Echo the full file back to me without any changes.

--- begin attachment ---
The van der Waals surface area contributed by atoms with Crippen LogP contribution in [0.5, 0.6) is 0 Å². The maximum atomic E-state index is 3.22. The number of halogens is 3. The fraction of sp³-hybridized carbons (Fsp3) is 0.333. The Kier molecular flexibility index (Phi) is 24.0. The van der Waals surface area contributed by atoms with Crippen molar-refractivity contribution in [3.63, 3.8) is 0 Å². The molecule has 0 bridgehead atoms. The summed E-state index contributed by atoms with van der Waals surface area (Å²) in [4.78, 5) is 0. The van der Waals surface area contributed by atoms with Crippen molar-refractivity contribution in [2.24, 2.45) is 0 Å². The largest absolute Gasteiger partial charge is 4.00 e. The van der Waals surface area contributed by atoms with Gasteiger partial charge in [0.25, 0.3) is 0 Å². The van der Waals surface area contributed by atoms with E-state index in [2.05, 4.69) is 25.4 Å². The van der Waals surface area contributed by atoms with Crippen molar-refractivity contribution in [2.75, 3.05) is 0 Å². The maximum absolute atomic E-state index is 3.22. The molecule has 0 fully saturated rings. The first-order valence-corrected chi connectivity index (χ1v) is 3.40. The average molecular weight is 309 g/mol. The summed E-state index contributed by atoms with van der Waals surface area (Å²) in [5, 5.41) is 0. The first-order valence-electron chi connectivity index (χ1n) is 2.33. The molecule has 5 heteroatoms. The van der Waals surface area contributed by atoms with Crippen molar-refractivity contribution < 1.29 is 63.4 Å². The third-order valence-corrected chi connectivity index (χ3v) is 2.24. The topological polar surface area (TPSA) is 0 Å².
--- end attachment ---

The van der Waals surface area contributed by atoms with Crippen LogP contribution in [0.5, 0.6) is 0 Å². The maximum atomic E-state index is 3.22. The number of halogens is 3. The fraction of sp³-hybridized carbons (Fsp3) is 0.333. The Kier molecular flexibility index (Phi) is 24.0. The van der Waals surface area contributed by atoms with Crippen molar-refractivity contribution in [3.63, 3.8) is 0 Å². The molecule has 0 bridgehead atoms. The summed E-state index contributed by atoms with van der Waals surface area (Å²) in [4.78, 5) is 0. The van der Waals surface area contributed by atoms with Crippen molar-refractivity contribution in [2.24, 2.45) is 0 Å². The largest absolute Gasteiger partial charge is 4.00 e. The van der Waals surface area contributed by atoms with Gasteiger partial charge in [0.25, 0.3) is 0 Å². The van der Waals surface area contributed by atoms with E-state index in [2.05, 4.69) is 25.4 Å². The van der Waals surface area contributed by atoms with Crippen molar-refractivity contribution in [2.75, 3.05) is 0 Å². The maximum absolute atomic E-state index is 3.22. The molecule has 0 fully saturated rings. The first-order valence-corrected chi connectivity index (χ1v) is 3.40. The average molecular weight is 309 g/mol. The summed E-state index contributed by atoms with van der Waals surface area (Å²) in [5, 5.41) is 0. The first-order valence-electron chi connectivity index (χ1n) is 2.33. The molecule has 5 heteroatoms. The van der Waals surface area contributed by atoms with Crippen molar-refractivity contribution < 1.29 is 63.4 Å². The third-order valence-corrected chi connectivity index (χ3v) is 2.24. The topological polar surface area (TPSA) is 0 Å².